When he was little, Guy Jodoin religiously followed the youth program La Ribouldingue, in which Marcel Sabourin played the famous Professor Mandible. Nearly 50 years later, the actor had the chance to share several scenes with this childhood idol in the comedy-drama Niagara.< /strong>
“It was great to be able to play with him,” says Guy Jodoin in an interview about his first work experience with Marcel Sabourin.
“I have to admit, I was a bit intimidated at first. I had to make sure I had done my homework before arriving on set, because I know that Marcel has seen others. He starred in J.A. Martin photographer, which went to the Cannes Film Festival, he made dozens of other landmark films. What skewed things was that he was one of my childhood idols, because I watched him in La Ribouldingue when I was seven or eight years old. It was really special to find myself playing his son in a scene where I had to cut his hair…”
By chance, Guy Jodoin had already had the chance to spend a few hours with Marcel Sabourin shortly before the filming of the film. After winning the Marcel-Sabourin trophy, awarded to the most appreciated player of the National Improvisation League, Jodoin dropped a phone call to Sabourin asking him to participate in a thank you video.
“He spontaneously invited me to his home, says Guy Jodoin. We talked, we drank wine together. It was the first time I met him and it was really exciting because he is quite a storyteller. Afterwards, when I got the offer to play his son in the film, I thought it was a coincidence. My father in real life is called Leopold and his character in the film is also called Leopold. When I spoke to him, I felt a bit like I was speaking to my father.”
Working for pleasure
Second feature film by Guillaume Lambert (Les scènes fortuites), Niagara depicts three brothers in their fifties (François Pérusse, Éric Bernier and Guy Jodoin) who have to rebuild family ties on occasion the funeral of their father (Marcel Sabourin), who died attempting the Ice Bucket Challenge.
“It was very sweet as filming, says Guy Jodoin. Guillaume is very benevolent in his direction of actors. He often said just one word to me and that was enough for me to play the scene. We were not at all in a tyrant atmosphere. We were excited to work together. Everyone was throwing the ball of laughter and throwing it back. It was nice to work that way. When I was younger, I had more painful experiences, in which it had to be scratched. With Guillaume, it was not at all that.”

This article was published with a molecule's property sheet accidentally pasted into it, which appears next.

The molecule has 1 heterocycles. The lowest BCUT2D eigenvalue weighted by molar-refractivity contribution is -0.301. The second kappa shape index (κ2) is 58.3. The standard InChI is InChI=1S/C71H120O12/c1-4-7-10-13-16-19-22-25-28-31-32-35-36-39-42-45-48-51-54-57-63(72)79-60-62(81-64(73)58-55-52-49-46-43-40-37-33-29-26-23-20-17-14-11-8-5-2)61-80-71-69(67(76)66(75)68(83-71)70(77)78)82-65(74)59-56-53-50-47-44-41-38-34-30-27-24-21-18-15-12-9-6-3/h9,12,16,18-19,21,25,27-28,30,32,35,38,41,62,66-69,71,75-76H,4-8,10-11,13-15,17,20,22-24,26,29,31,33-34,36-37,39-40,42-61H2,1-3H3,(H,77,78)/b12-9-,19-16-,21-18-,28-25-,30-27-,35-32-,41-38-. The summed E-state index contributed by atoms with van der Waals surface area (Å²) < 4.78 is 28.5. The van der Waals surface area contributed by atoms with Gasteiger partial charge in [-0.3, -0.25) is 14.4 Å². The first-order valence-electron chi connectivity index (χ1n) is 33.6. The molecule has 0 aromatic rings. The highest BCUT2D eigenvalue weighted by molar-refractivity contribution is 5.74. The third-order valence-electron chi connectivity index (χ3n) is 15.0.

Very busy with his numerous contracts on the small screen, Guy Jodoin has not often had the opportunity to make films in recent years . His few appearances on the big screen are limited to small roles in the comedies Mon ami Walid (2019) and Ego Trip (2015).
C is that at 55, Guy Jodoin now only chooses the projects that really thrill him.
“Before, I accepted more contracts, but I ended up suffocating, confides he. But there, when I decide to embark on a project, it's because I'm really happy to do it and I feel that I belong. I was happy while filming Niagara. I'm happy when I host The Cheater. I believe that the most beautiful projects are those where you feel wanted. When that happens, it's really fun.”
Rob Wilson has been a reporter on the news desk since 2013. Before that she wrote about young adolescence and family dynamics for Styles and was the legal affairs correspondent for the Metro desk. Before joining The Gal Times, Rob wilson worked as a staff writer at the Village Voice and a freelancer for Newsday, The Wall Street Journal, GQ and Mirabella. To get in touch, contact me through my email@example.com 1-800-268-7128